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New OPSI guide to blockchain in the public sector

Written by , Innovation Specialist

Have you heard of blockchain?

Chances are that you have, and perhaps even a bit too much. But exactly what is blockchain? You might have heard a lot of talk about this technology and wondered whether its relevant to you in government. We are excited to announce that OPSI has published a guide for public servants and leaders on blockchain: Blockchains Unchained: Blockchain technology and its use in the public sector. We intend this to be the first in a series of straight-forward and easily accessible overviews of innovation topics, relevant to the public sector.

Get the guide to blockchain

Blockchain has evolved from a niche subject to the hottest tech disruption buzzword, but there is still a lot of confusion about the subject. Without a clear understanding about what blockchain technology is (and isn’t) and how it may be leveraged by governments, its potential public sector impact can be misunderstood or, more often, ignored. Armed with question, public servants have been coming to OPSI for answers and guidance about this emerging technology. To help these government officials, and to further our work  surfacing government innovation trends, we’ve developed this guide to:

  • Explain simply what blockchain is and isn’t.
  • Make the case for public servants to build knowledge and capacity around blockchain.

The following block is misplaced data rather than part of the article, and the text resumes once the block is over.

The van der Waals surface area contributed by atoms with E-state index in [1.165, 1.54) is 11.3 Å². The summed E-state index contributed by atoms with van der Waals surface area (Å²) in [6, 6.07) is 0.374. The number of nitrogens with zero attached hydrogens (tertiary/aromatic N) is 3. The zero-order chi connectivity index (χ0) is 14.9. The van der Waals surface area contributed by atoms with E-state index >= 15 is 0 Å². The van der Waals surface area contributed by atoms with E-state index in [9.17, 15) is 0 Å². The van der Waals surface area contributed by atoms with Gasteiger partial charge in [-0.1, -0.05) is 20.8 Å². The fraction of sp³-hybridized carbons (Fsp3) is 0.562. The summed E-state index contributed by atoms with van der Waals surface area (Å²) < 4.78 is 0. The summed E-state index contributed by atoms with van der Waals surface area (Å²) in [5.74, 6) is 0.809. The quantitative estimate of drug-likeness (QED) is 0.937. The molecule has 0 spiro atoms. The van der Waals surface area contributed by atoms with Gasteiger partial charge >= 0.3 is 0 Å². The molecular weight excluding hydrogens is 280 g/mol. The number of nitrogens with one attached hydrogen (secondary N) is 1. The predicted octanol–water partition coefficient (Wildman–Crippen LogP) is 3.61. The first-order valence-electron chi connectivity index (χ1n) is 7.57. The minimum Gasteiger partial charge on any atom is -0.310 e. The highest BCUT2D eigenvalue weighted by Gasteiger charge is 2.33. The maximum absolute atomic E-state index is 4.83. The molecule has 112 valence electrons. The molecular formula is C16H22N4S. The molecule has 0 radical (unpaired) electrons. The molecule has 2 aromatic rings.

• Make sense of blockchain’s potential in government.
  • Explore existing public sector use of blockchain.

The first half of the guide covers the basic technical aspects needed to understand blockchain. The second half identifies the ways in which blockchain is being explored and implemented in governments today. We’ll save the specifics of the first half for the report, but we’ve covered some of the basics of the second half below.

Blockchain in government

As seen in the map below, there are currently at least 202 government blockchain initiatives in 45 countries around the world.

Source: OECD analysis of data collected by the Illinois Blockchain Initiative.

 

Of these 202 cases, several key use cases are beginning to emerge.

Top 10 Types of Blockchain Projects

RankType of project (count)
1Strategy/Research (42)
2Identity (Credentials/Licenses/Attestations) (25)
2Personal Records (Health, Financial, etc.) (25)
4Economic Development (24)
5Financial Services/Market Infrastructure (20)
6Land Title Registry (19)
7Digital Currency (Central Bank Issued) (18)
8Benefits/Entitlements (13)
9Compliance/Reporting (12)
10Research/Standards (12)

Many of these are in the early research stages, but a number of them are functional proofs-of-concept or implemented services. A few are also cross-government and cross-sector communities of practice dedicated to raising awareness and skills of civil servants, and serving as a place to share ideas and collaborate. The Blockchains Unchained guide covers eight implemented projects or communities.

NameLocationDescription
BenBenGhanaA Ghanaian property-tech firm leveraging blockchain technology in building end-to-end housing finance and land transaction environments to facilitate transactions between public and private sector stakeholders.